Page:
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Picturing the Past 67: A different Madison Street

Posted Tuesday, June 29, 2010, at 10:02 AM

(Photo)
The old Alamo Plaza motel and a portion of Madison Street at Bethany Lane in 1952. (T-G file photo)
Madison Street looks less busy than today in this July 30, 1952 photo showing what was then known as Alamo Plaza motel, which still operates today under a different name and even looks much the same.

Looks like some paving must have been in progress. This is the area of Madison Street which wasn't widened until the 1980s, which leads me to the question I've had for some time: When was Madison between North Main and Whitthorne Streets four-laned? I haven't found any photos from the 1950s, and remember it as four-lane in the 1960s, so I suspect it may have been done in the early 1940s when U.S. 41A was built.

Road crews have had some problems with the downtown portion of Madison in recent years because at some point many years ago it was paved with, apparently, concrete over the top of water and sewer lines.I wonder if that was when it was four-laned. That comes to mind because a portion of today's South Main Street in front of the library appears to be concrete rather than the usual pavement.

Photobucket

A few weeks ago I posted a photo of a pre-urban renewal street from 1956 which no one seemed to remember. Here's another one from April 18, 1956, showing what appears to once have been a large, fine home in its earlier days. Anyone remember this one and where it was located -- and/or its history?

Picturing the Past is featured each Tuesday in this blog. Reader contributions are welcome.


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Thanks David for two more great pictures. Boy, you have got me on this one. Even though I was raised less than 100 yards from the intersection of Madison and Whitthorne, I am completely blank on your question. I think that my old timers is flaring up again. I want to say that stretch of highway was two lanes with wide lanes and parking room on the side of the street, because I remember parking on the side many times up and down the street, but I can not be sure that was the original layout.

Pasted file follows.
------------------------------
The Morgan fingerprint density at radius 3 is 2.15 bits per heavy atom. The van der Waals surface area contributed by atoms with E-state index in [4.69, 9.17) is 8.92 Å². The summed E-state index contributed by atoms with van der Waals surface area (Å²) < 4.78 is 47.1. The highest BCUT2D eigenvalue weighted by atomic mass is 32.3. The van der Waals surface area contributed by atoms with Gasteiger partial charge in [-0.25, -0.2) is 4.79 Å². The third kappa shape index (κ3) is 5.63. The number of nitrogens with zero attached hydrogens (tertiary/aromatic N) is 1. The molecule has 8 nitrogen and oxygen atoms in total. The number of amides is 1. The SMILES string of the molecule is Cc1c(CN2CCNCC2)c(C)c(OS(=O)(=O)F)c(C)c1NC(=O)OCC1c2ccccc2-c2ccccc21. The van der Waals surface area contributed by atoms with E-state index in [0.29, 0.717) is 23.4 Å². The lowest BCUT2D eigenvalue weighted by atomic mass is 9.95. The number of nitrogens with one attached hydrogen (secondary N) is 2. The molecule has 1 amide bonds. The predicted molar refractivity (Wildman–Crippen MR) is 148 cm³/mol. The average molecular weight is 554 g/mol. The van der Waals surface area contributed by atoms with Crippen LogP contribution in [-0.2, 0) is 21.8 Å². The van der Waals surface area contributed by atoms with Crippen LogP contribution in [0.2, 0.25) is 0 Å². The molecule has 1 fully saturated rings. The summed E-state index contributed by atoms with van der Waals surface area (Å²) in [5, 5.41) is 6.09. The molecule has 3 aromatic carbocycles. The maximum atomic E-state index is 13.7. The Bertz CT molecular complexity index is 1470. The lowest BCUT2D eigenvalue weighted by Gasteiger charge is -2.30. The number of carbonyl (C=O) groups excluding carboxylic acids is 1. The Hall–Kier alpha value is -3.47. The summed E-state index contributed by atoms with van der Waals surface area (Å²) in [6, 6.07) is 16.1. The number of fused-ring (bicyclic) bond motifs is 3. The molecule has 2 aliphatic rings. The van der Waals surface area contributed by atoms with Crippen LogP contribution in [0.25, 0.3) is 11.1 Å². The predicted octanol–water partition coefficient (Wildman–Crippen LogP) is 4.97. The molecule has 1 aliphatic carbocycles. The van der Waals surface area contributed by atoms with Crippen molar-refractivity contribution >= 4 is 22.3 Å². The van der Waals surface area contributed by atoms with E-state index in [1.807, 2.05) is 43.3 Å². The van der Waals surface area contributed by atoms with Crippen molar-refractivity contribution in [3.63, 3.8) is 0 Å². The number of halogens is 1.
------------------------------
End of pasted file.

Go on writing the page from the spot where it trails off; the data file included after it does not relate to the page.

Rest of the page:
I also remember when that highway was built in the early 40s because we were living on East Lane at that time and I would go across the back lot to watch the road construction crews at work. The machine they were using was fascinating to me because I had never seen anything like it before. It was a gasoline powered machine on tracks that looked a lot like the asphalt paving machines of today except that it had a big pan hinged on to the back of the machine. Concrete was mixed right in that pan and then it was raised and dumped right on the spot and concrete finishers would then do their magic.

I well remember the Alamo Plaza and the Lloyds who ran it in the 50s.

I do not recognize the house in the picture but that looks like farm country with the house sitting behind a store building.

David, please refresh my memory on the street from a few weeks ago that no one seemed to remember.

-- Posted by leeiii on Tue, Jun 29, 2010, at 10:35 AM

leeiii, the street from a few weeks ago was pictured in PTP 61 posted on May 18.

-- Posted by David Melson on Tue, Jun 29, 2010, at 2:47 PM

Thanks David, but I still can not say definately which street it would have been. It could have been any one of many that now make up the Big Springs Shopping Center and parking lot.

-- Posted by leeiii on Tue, Jun 29, 2010, at 5:20 PM